DELTA JUNCTION -

Sometimes racing across Alaska in an RV and a Mini Cooper means exactly what it sounds like.

It’s a race against the clock. With 12 days down, the Alaska Roadtrippin’ team left Eagle bound for Delta Junction and it needed to be there with time to spare for the 5 p.m. live broadcast.

The team left Eagle around 7:30 a.m. We pooled our guesses as to when we would reach Delta Junction. Marti said 3:10 p.m.; I said 3:15. Somehow Tracy nailed it on the head and guessed 3:06 p.m. I was driving and could have totally done something to avoid this outcome and I let it happen. It’s my own fault.

The drive from Eagle to Delta Junction meant retracing our road as far back as Tok. We then headed north along the Alaska Highway pushing the legal speed limit. I set the cruise control and took the foot off the accelerator.

We passed through a number of microclimates driving the 275 miles from the eastern borders of Alaska to a portion of the interior. It’s not uncommon, but the experience is worth noting if for no other reason than a measure of Alaska’s enormity. The mileage we drove today barely registers on Alaska’s map, but it took us nearly seven-and-a-half hours to get there. The first three hours were driving on some of Alaska’s windiest dirt roads.

Driving just about anywhere in Alaska, though, one is nearly always guaranteed an entertaining trip and this one was no exception.


An assortment of caribou and ptarmigans made appearances through the Eagle and Chicken areas. An occasional moose stood too long in the road from time to time.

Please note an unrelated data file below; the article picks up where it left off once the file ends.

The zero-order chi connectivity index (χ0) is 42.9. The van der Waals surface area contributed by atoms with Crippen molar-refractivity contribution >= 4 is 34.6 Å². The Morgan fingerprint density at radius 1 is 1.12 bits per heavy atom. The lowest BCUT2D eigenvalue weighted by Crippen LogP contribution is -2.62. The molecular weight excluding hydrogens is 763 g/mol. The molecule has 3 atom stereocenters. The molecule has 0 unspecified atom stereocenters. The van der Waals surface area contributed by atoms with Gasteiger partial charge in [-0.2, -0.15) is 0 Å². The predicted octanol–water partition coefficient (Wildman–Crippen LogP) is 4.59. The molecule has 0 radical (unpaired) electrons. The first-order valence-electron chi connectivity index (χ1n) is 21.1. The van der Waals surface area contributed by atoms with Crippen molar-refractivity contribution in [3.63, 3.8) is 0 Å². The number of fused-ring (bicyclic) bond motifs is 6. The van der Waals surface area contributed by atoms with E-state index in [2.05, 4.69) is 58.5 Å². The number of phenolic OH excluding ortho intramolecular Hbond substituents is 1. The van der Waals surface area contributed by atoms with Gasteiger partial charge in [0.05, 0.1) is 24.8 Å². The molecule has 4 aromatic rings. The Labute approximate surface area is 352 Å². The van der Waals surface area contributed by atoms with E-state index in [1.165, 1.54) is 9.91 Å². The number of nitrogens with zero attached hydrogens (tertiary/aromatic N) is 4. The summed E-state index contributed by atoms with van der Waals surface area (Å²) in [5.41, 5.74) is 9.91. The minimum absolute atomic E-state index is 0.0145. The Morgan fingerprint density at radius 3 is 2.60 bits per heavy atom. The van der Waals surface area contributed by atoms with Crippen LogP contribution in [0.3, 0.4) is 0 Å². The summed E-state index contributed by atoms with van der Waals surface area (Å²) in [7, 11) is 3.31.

We drove along the eastern base of The Alaskan Range and experienced at least three separate climate changes along the way. From Eagle to Tok, the weather stayed warm with clear skies. From Tok the skies grew darker as we drew closer to cloud cover. By the time we reached Deltana, it was like passing through a curtain of precipitation all the way to Delta Junction. Just before reaching our destination, we again passed through the curtain, and it was dry on the other side.

It’s a shame we couldn’t stay in Delta Junction longer. The same could be said for every stop we’ve made on this tour. As it was we made it to Delta Junction right after 3 p.m. and immediately began acting like tourists.

The people who we did manage meet in Delta Junction welcomed us to their town the best they could under such short notice.

There was BJ Sloan, owner and operate of the Buffalo Center Drive-in, a family owned and operated burger joint since 2001. Prior to BJ’s father John purchasing the Drive-in, the restaurant had been known as Big Top since the late 1970s. BJ recommended the halibut sandwich or a milkshake made with ice cream from Alaska’s own Northern Lights Dairy.

There were also Gordon and Sherry Decker of Diamond Willow Inn, the hotel we’d stay for the evening. I couldn’t have been more impressed with the accommodations.

We were moving at break-neck speeds, but I knew this wouldn’t be the last time I’d make a stop in Delta Junction. I’m glad I did, too. I’ll know where to go next time.

Pictures, video and interviews were being happening in a ravenous attempt to absorb as much information as possible about the city. And just like that it was 10:30 p.m. and we were getting up to leave for North Pole at 6:45 a.m.